Moneris Solutions Corp., the company that handles the bulk of Canada’s transaction processing traffic for merchants, is moving away from a legacy pipeline to a private IP network platform.

The company handled about 1.9 billion

credit and debit card transactions last year and predicts that half of those will move to its IP network by 2006.

The IP network, based on Multi Protocol Label Switching (MPLS) architecture, is cheaper to operate and faster than its legacy predecessor, x.25, said Moneris vice-president of product development Amer Matar.

“”The legacy networks are becoming more and more expensive. They’re also getting outdated and the skills of supporting these networks are basically dwindling. Most of the skills in the sector today are geared towards IP,”” he said.

Some of Moneris’s larger clients, like FutureShop and Staples, are already IP-enabled and have a direct link to Moneris using their own corporate networks as a pipeline. “”All of these guys have IP into their stores,”” said Matar.

“”For the smaller merchant, we have deployed a solution that goes all the way into the store,”” he added. “”It’s business to DSL, but it’s a lot more . . . in the sense that it’s a private offering, so these transactions do not ride over the public Internet.””

The advantage of using private IP that is dedicated to transaction processing is that it does not compete with any other traffic for bandwidth, he said.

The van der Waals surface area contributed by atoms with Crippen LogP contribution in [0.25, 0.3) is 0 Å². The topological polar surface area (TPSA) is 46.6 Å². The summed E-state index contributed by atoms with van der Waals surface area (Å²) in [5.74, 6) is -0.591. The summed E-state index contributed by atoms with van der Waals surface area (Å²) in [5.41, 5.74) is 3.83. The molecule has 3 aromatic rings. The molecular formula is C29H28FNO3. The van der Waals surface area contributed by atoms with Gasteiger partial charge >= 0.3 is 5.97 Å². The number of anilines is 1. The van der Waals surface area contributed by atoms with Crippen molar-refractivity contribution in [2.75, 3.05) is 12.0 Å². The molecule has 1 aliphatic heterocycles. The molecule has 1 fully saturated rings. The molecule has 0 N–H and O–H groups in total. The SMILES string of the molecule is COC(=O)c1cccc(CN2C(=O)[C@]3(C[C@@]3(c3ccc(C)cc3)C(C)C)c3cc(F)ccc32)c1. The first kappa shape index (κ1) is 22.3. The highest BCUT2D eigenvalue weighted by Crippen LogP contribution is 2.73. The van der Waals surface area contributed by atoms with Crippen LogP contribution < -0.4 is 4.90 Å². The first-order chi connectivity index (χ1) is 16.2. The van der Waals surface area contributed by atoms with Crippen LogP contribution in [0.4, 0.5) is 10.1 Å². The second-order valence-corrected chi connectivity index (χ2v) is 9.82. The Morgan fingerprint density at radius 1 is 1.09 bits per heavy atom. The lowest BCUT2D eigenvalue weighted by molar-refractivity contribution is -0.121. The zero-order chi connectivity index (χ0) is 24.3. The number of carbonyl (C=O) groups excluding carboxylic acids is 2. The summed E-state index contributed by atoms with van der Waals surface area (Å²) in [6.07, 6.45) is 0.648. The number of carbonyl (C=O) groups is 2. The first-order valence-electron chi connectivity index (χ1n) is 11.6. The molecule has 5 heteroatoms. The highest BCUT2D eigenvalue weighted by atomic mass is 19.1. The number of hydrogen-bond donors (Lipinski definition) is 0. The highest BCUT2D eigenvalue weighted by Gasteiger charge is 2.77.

IP networks of this nature are beginning to eat away at x.25’s market share, according to Gartner Group analyst Elroy Jopling. The research firm indicates that x.25 was a $113-million market in 2003, but it is predicted to lose about 11 per cent annually.

“”It’s pretty long in the tooth,”” Jopling said. “”It’s a market that is being replaced, primarily by DSL. I think what you see with Moneris is they’re riding the technology wave and going to IP makes a lot of sense.””

Bell Canada‘s enterprise division, which provisioned Moneris’s network, began offering private IP networks several years ago and the payments industry in Canada is gravitating towards it, said director of new business development Herb Underhill.

“”We are on the cusp of a mass migration from an old architecture for payments in this country . . . to a new one,”” said Underhill. He added however, “”This will very much be an evolutionary thing. These systems are not going away tomorrow.””

Moneris will continue to support x.25 for as long as its clients are using it, said Matar. The firm still supports dial-up technology, which some smaller merchants log onto every time they conduct a customer card transaction. Moneris’s IP network, by contrast, is an always-on network.


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